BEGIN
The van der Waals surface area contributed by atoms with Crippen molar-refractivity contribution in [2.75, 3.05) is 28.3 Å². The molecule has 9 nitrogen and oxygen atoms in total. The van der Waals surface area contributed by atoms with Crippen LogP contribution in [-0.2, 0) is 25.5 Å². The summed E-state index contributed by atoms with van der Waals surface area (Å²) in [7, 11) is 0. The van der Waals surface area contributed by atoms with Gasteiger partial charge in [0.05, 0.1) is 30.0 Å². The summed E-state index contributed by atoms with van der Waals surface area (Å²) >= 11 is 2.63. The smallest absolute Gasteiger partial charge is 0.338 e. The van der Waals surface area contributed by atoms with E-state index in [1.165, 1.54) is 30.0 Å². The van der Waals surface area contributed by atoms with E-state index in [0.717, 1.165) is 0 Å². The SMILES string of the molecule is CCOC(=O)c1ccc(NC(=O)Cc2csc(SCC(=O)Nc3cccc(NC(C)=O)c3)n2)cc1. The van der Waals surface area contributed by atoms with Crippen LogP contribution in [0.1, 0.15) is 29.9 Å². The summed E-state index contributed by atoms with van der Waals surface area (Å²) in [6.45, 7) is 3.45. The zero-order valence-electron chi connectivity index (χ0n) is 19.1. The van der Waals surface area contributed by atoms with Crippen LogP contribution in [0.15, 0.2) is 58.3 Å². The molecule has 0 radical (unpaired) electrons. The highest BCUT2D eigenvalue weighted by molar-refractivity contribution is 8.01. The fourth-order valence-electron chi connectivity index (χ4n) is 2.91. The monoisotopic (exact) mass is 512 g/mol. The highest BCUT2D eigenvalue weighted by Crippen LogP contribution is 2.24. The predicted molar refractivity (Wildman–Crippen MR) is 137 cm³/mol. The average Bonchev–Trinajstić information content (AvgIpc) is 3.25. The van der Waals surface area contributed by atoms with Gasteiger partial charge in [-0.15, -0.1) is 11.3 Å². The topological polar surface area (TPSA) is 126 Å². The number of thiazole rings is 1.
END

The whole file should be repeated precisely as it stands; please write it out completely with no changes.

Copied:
The van der Waals surface area contributed by atoms with Crippen molar-refractivity contribution in [2.75, 3.05) is 28.3 Å². The molecule has 9 nitrogen and oxygen atoms in total. The van der Waals surface area contributed by atoms with Crippen LogP contribution in [-0.2, 0) is 25.5 Å². The summed E-state index contributed by atoms with van der Waals surface area (Å²) in [7, 11) is 0. The van der Waals surface area contributed by atoms with Gasteiger partial charge in [0.05, 0.1) is 30.0 Å². The summed E-state index contributed by atoms with van der Waals surface area (Å²) >= 11 is 2.63. The smallest absolute Gasteiger partial charge is 0.338 e. The van der Waals surface area contributed by atoms with E-state index in [1.165, 1.54) is 30.0 Å². The van der Waals surface area contributed by atoms with E-state index in [0.717, 1.165) is 0 Å². The SMILES string of the molecule is CCOC(=O)c1ccc(NC(=O)Cc2csc(SCC(=O)Nc3cccc(NC(C)=O)c3)n2)cc1. The van der Waals surface area contributed by atoms with Crippen LogP contribution in [0.1, 0.15) is 29.9 Å². The summed E-state index contributed by atoms with van der Waals surface area (Å²) in [6.45, 7) is 3.45. The zero-order valence-electron chi connectivity index (χ0n) is 19.1. The van der Waals surface area contributed by atoms with Crippen LogP contribution in [0.15, 0.2) is 58.3 Å². The molecule has 0 radical (unpaired) electrons. The highest BCUT2D eigenvalue weighted by molar-refractivity contribution is 8.01. The fourth-order valence-electron chi connectivity index (χ4n) is 2.91. The monoisotopic (exact) mass is 512 g/mol. The highest BCUT2D eigenvalue weighted by Crippen LogP contribution is 2.24. The predicted molar refractivity (Wildman–Crippen MR) is 137 cm³/mol. The average Bonchev–Trinajstić information content (AvgIpc) is 3.25. The van der Waals surface area contributed by atoms with Gasteiger partial charge in [-0.15, -0.1) is 11.3 Å². The topological polar surface area (TPSA) is 126 Å². The number of thiazole rings is 1.